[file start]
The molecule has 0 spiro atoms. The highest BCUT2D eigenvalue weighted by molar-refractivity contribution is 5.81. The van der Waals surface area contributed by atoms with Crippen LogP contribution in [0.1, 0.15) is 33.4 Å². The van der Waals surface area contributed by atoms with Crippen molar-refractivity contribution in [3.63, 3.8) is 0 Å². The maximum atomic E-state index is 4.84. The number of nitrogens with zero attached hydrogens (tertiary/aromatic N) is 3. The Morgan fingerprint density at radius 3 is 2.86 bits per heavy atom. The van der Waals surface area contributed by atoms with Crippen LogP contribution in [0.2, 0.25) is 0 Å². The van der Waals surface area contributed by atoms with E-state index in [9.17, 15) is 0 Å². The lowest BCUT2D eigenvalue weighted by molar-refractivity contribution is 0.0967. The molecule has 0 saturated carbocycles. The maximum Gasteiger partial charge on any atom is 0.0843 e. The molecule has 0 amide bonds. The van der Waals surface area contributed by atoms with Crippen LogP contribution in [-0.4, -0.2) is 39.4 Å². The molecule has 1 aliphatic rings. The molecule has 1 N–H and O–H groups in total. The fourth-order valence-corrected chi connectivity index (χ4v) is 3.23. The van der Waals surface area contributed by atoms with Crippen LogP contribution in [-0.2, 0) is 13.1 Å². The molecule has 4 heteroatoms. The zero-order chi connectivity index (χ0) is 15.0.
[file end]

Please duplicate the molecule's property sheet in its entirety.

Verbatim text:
The molecule has 0 spiro atoms. The highest BCUT2D eigenvalue weighted by molar-refractivity contribution is 5.81. The van der Waals surface area contributed by atoms with Crippen LogP contribution in [0.1, 0.15) is 33.4 Å². The van der Waals surface area contributed by atoms with Crippen molar-refractivity contribution in [3.63, 3.8) is 0 Å². The maximum atomic E-state index is 4.84. The number of nitrogens with zero attached hydrogens (tertiary/aromatic N) is 3. The Morgan fingerprint density at radius 3 is 2.86 bits per heavy atom. The van der Waals surface area contributed by atoms with Crippen LogP contribution in [0.2, 0.25) is 0 Å². The van der Waals surface area contributed by atoms with E-state index in [9.17, 15) is 0 Å². The lowest BCUT2D eigenvalue weighted by molar-refractivity contribution is 0.0967. The molecule has 0 saturated carbocycles. The maximum Gasteiger partial charge on any atom is 0.0843 e. The molecule has 0 amide bonds. The van der Waals surface area contributed by atoms with Crippen LogP contribution in [-0.4, -0.2) is 39.4 Å². The molecule has 1 aliphatic rings. The molecule has 1 N–H and O–H groups in total. The fourth-order valence-corrected chi connectivity index (χ4v) is 3.23. The van der Waals surface area contributed by atoms with Crippen LogP contribution in [-0.2, 0) is 13.1 Å². The molecule has 4 heteroatoms. The zero-order chi connectivity index (χ0) is 15.0.